```1, 2
3, 4
converts to
1,1,2,2
1,1,2,2
3,3,4,4,
3,3,4,4,
```

### func YOLOv3¶

`func YOLOv3(input *Node, anchors []float32, masks []int, netSize, numClasses int, ignoreTresh float32, targets ...*Node) (*Node, error)`

### func (*Node) Clone¶

`func (n *Node) Clone() (retVal interface{})`

Clone clones the node. There are some caveats:

```- the graph is not copied over - the node essentially does not belong to a collection
- there is no ID
- the children are not cloned
```

### func (*Node) CloneTo¶

`func (n *Node) CloneTo(g *ExprGraph) *Node`

CloneTo clones the node into a new graph. If CloneTo() is called on the same graph as the n, it will return n. The reason this is done is because at any given time, every node should be unique in the *ExprGraph.

TODO: clone children as well (this means that CloneTo() is only currently suitable fo input nodes)

### func (*Node) DataSize¶

`func (n *Node) DataSize() int`

### func (*Node) Deriv¶

`func (n *Node) Deriv() *Node`

### func (*Node) DerivOf¶

`func (n *Node) DerivOf() Nodes`

### func (*Node) Device¶

`func (n *Node) Device() Device`

Device returns the device the data will be on

### func (*Node) Dims¶

`func (n *Node) Dims() int`

Dims indicates how many dimensions the node's result has

### func (*Node) Dtype¶

`func (n *Node) Dtype() tensor.Dtype`

Dtype returns the dtype of the node

### func (*Node) Err¶

`func (n *Node) Err() error`

Err always returns nil. However, this method is implemented to enable nicer composition of functions

### func (*Node) Grad¶

`func (n *Node) Grad() (Value, error)`

Grad returns the gradient if there is one.

### func (*Node) GradOnDevice¶

`func (n *Node) GradOnDevice(dev Device, extern External) (retVal Value, allocOnExtern bool, err error)`

GradOnDevice gets the gradient value of the node as a Value but on the desired device. In this build the device is always CPU, so it's equivalent to calling .Grad()

### func (*Node) Graph¶

`func (n *Node) Graph() *ExprGraph`

Graph returns the graph of the node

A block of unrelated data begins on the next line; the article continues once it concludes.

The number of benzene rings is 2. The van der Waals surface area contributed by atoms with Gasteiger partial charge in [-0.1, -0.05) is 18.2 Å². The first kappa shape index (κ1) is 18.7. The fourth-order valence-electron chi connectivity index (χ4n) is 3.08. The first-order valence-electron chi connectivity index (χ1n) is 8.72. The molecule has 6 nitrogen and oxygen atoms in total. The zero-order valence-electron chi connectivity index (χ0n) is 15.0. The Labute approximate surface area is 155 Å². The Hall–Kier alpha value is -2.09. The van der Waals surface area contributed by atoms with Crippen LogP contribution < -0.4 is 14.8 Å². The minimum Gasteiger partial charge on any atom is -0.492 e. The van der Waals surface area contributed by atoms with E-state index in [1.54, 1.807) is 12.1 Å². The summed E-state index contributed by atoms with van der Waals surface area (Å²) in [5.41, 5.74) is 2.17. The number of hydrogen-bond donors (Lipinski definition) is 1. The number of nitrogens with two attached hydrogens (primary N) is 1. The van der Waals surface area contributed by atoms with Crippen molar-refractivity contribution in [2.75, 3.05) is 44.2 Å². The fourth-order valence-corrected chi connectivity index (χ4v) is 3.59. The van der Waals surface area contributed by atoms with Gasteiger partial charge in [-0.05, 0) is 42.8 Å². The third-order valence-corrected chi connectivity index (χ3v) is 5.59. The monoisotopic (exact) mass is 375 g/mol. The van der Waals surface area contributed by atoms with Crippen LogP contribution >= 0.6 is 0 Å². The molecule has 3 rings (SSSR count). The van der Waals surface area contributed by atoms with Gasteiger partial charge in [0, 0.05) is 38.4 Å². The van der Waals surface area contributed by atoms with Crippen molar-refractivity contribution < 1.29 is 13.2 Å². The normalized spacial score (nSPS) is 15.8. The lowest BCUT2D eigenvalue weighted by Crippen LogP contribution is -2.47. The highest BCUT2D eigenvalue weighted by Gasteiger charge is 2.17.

### func (*Node) Groups¶

`func (n *Node) Groups() encoding.Groups`

Groups to fulfil the encoding Grouper interface

### func (*Node) Hashcode¶

`func (n *Node) Hashcode() uint32`

Hashcode provides the hash for the tree, assuming that the node is the root of the tree. Original implementation was here by Vatine (who's apparently 80 years old and using SO!?!):

```http://stackoverflow.com/questions/1988665/hashing-a-tree-structure
```

### func (*Node) ID¶

`func (n *Node) ID() int64`

ID returns the ID of the node. This satisfies the gonum/graph.Node interface

### func (*Node) IsColVec¶

`func (n *Node) IsColVec() bool`

IsColVec indicates if a node represents a Column Vector. This is based on the type of the node, not the actual value associated with the node

### func (*Node) IsMatrix¶

`func (n *Node) IsMatrix() bool`

IsMatrix indicates if a node represents a matrix. This is based on the type of the node, not the actual value associated with the node

### func (*Node) IsRowVec¶

`func (n *Node) IsRowVec() bool`

IsRowVec indicates if a node represents a Row Vector. This is based on the type of the node, not the actual value associated with the node

### func (*Node) IsScalar¶

`func (n *Node) IsScalar() bool`

IsScalar indicates if a node represents a a scalar value. This is based on the type of the node, not the actual value associated with the node

### func (*Node) IsVar¶

`func (n *Node) IsVar() bool`

IsVar returns true if the node represents a differentiable variable (i.e. it's an argument to the function that is not a statement)

### func (*Node) IsVec¶

`func (n *Node) IsVec() bool`

IsVec returns whether this node is a vector

### func (*Node) IsVector¶

`func (n *Node) IsVector() bool`

IsVector indicates if a node represents a vector value. This is based on the type of the node, not the actual value associated with the node

### func (*Node) Name¶

`func (n *Node) Name() string`

Name returns the name of the node. If a name was specified and it is too long, the short name will be used instead (except in inputs)

The short name is typically of the form: OpName(%1, %2 ...), making it read more like a function call

### func (*Node) Node¶

`func (n *Node) Node() *Node`

Node returns itself. This sorts of monoidal patterns are useful for compositions via interfaces.

### func (*Node) Nodes¶

`func (n *Node) Nodes() Nodes`

Nodes returns n as a slice of *Node. Again, this is mostly useful for interfaces

### func (*Node) Op¶

`func (n *Node) Op() Op`

Op returns the Op of the node